Rep. Tulsi Gabbard Won’t Seek Re-Election Next Year

Democratic presidential candidate Rep. Tulsi Gabbard (R-HI) addresses the crowd during the 2019 South Carolina Democratic Party State Convention on June 22, 2019 in Columbia, South Carolina. Democratic presidential hopefuls are converging on South Carolina this weekend for a host of events where the candidates can directly address an important …
Sean Rayford/Getty Images

2020 White House candidate Rep. Tulsi Gabbard (D-HI) announced late Thursday evening that she will not seek re-election to Congress next year.

“I’m fully committed to my offer to serve you, the people of Hawaii & America, as your President & Commander-in-Chief. So I will not be seeking reelection to Congress in 2020. I humbly ask for your support for my candidacy for President of the United States,” Gabbard wrote on Twitter.

Gabbard’s campaign has struggled to gain traction in a crowded Democrat primary field. An average of RealClearPolitics polls shows she sits at 1.3% nationwide. The presidential candidate has seen her profile rise in recent days after failed presidential candidate Hillary Clinton called her, without evidence, “the favorite of the Russians” and speculated that the Kremlin is “grooming’ her to run as a third-party candidate.

Appearing on a podcast hosted by David Plouffe, President Barack Obama’s 2008 campaign manager, Clinton claimed of the Hawaii Democrat:

[Russia] has a bunch of sites and bots and other ways of supporting [Gabbard] so far. That’s assuming Jill Stein will give it up, which she might not because she is also a Russian asset.

They know they can’t win without a third-party candidate, and so I do not know who it’s going to be, but I can guarantee you they will have a vigorous third-party challenge in the key states that they most need it.

Shortly after, Gabbard hit back at the Obama-era secretary of state in a series of tweets, branding her the “queen of warmongers” and accused her of being behind a New York Times hit piece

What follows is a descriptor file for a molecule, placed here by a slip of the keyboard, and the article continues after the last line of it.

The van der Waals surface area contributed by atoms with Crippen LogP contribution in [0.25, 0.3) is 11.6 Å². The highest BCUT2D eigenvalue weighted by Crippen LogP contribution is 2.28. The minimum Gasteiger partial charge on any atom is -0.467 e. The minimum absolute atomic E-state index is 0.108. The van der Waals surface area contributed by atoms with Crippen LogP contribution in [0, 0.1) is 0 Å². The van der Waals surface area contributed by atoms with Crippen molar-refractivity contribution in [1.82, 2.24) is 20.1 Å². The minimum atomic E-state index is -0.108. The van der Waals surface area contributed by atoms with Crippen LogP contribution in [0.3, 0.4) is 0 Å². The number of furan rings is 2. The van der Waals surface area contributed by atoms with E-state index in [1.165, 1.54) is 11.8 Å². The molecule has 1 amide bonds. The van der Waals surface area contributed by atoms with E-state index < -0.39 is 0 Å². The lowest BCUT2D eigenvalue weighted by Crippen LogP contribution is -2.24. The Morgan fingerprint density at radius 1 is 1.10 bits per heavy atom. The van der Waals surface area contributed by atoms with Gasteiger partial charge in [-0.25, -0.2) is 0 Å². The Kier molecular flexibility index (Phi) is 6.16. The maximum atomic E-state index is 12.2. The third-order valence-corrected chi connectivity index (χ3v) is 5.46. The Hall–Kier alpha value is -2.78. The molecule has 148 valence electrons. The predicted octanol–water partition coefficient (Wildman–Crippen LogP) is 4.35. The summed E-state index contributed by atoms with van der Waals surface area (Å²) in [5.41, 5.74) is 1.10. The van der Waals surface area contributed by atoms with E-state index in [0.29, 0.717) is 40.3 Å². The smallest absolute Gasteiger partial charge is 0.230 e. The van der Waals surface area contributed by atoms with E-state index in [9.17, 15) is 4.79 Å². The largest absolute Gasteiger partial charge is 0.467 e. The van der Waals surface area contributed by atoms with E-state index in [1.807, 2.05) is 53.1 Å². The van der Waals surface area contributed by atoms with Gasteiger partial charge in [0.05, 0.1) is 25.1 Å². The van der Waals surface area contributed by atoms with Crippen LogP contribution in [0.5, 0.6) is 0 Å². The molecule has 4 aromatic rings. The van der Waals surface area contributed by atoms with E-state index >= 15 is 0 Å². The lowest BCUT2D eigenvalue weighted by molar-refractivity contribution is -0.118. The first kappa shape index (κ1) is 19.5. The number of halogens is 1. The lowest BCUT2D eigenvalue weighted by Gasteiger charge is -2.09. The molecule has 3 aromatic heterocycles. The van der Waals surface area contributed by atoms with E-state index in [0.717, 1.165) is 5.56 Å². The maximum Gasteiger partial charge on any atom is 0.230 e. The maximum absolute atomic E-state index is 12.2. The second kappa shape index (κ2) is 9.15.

Gabbard, a four-term congresswoman and military combat veteran who served in Iraq, represents Hawaii’s Second Congressional District. She is the first Hindu elected to Congress and the first member born in the U.S. territory of American Samoa. Gabbard announced her intention to seek the presidency on February 2nd during a rally on Oahu, Hawaii.

The 37-year-old became politically active in 2002, when voters elected her to represent the 42nd House District in the Hawaii House of Representatives. She was the youngest person elected to the state legislature at age 21.

Gabbard declined to run for re-election in 2004 when she joined the Army National Guard and volunteered to serve in Iraq. She served two tours of duty as a member of the 29th Support Battalion medical company. During her first 12-month tour, she received the Meritorious Service Medal and during her second tour, she was commissioned as a second lieutenant after graduating from the Accelerated Officer Candidate School at the Alabama Military Academy.

Gabbard re-entered politics in 2010 when voters elected her to the Honolulu City Council. There she served as chairwoman of the Safety, Economic Development and Government Affairs Committee and vice chairwoman of the Budget Committee.

She was elected to represent Hawaii in the House of Representatives in 2012.

Gabbard was one of the most prominent lawmakers to back Sen. Bernie Sanders (I-VT) over Clinton in the 2016 Democrat presidential primary. Her endorsement came in dramatic fashion, with her resigning as a vice chairwoman of the Democrat National Committee to express her support.

The Associated Press and UPI contributed to this story. 

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